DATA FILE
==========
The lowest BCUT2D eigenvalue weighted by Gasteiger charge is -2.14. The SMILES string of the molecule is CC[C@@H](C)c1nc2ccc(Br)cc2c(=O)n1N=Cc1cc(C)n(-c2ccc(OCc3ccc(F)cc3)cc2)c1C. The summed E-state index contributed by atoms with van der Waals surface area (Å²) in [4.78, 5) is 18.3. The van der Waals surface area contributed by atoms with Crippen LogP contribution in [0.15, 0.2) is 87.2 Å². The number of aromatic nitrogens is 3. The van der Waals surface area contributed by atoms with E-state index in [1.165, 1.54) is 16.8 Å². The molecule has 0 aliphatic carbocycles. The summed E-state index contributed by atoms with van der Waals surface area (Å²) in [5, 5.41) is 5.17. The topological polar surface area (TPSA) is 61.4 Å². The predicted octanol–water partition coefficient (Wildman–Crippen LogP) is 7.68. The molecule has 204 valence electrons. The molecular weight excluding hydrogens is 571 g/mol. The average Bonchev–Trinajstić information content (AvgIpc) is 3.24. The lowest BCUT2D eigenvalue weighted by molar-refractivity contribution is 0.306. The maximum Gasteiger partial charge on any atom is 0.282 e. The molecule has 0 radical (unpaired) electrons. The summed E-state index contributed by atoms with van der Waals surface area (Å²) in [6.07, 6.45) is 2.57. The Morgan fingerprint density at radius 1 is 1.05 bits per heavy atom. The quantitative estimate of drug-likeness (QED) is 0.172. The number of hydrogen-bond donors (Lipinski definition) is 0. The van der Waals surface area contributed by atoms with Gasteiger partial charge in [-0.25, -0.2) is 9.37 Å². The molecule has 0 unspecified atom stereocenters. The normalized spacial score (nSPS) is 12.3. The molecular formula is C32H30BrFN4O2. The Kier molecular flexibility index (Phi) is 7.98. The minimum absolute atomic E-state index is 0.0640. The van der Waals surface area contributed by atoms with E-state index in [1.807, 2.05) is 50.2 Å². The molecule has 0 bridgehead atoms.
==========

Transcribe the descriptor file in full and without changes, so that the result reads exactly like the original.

The lowest BCUT2D eigenvalue weighted by Gasteiger charge is -2.14. The SMILES string of the molecule is CC[C@@H](C)c1nc2ccc(Br)cc2c(=O)n1N=Cc1cc(C)n(-c2ccc(OCc3ccc(F)cc3)cc2)c1C. The summed E-state index contributed by atoms with van der Waals surface area (Å²) in [4.78, 5) is 18.3. The van der Waals surface area contributed by atoms with Crippen LogP contribution in [0.15, 0.2) is 87.2 Å². The number of aromatic nitrogens is 3. The van der Waals surface area contributed by atoms with E-state index in [1.165, 1.54) is 16.8 Å². The molecule has 0 aliphatic carbocycles. The summed E-state index contributed by atoms with van der Waals surface area (Å²) in [5, 5.41) is 5.17. The topological polar surface area (TPSA) is 61.4 Å². The predicted octanol–water partition coefficient (Wildman–Crippen LogP) is 7.68. The molecule has 204 valence electrons. The molecular weight excluding hydrogens is 571 g/mol. The average Bonchev–Trinajstić information content (AvgIpc) is 3.24. The lowest BCUT2D eigenvalue weighted by molar-refractivity contribution is 0.306. The maximum Gasteiger partial charge on any atom is 0.282 e. The molecule has 0 radical (unpaired) electrons. The summed E-state index contributed by atoms with van der Waals surface area (Å²) in [6.07, 6.45) is 2.57. The Morgan fingerprint density at radius 1 is 1.05 bits per heavy atom. The quantitative estimate of drug-likeness (QED) is 0.172. The number of hydrogen-bond donors (Lipinski definition) is 0. The van der Waals surface area contributed by atoms with Gasteiger partial charge in [-0.25, -0.2) is 9.37 Å². The molecule has 0 unspecified atom stereocenters. The normalized spacial score (nSPS) is 12.3. The molecular formula is C32H30BrFN4O2. The Kier molecular flexibility index (Phi) is 7.98. The minimum absolute atomic E-state index is 0.0640. The van der Waals surface area contributed by atoms with E-state index in [1.807, 2.05) is 50.2 Å². The molecule has 0 bridgehead atoms.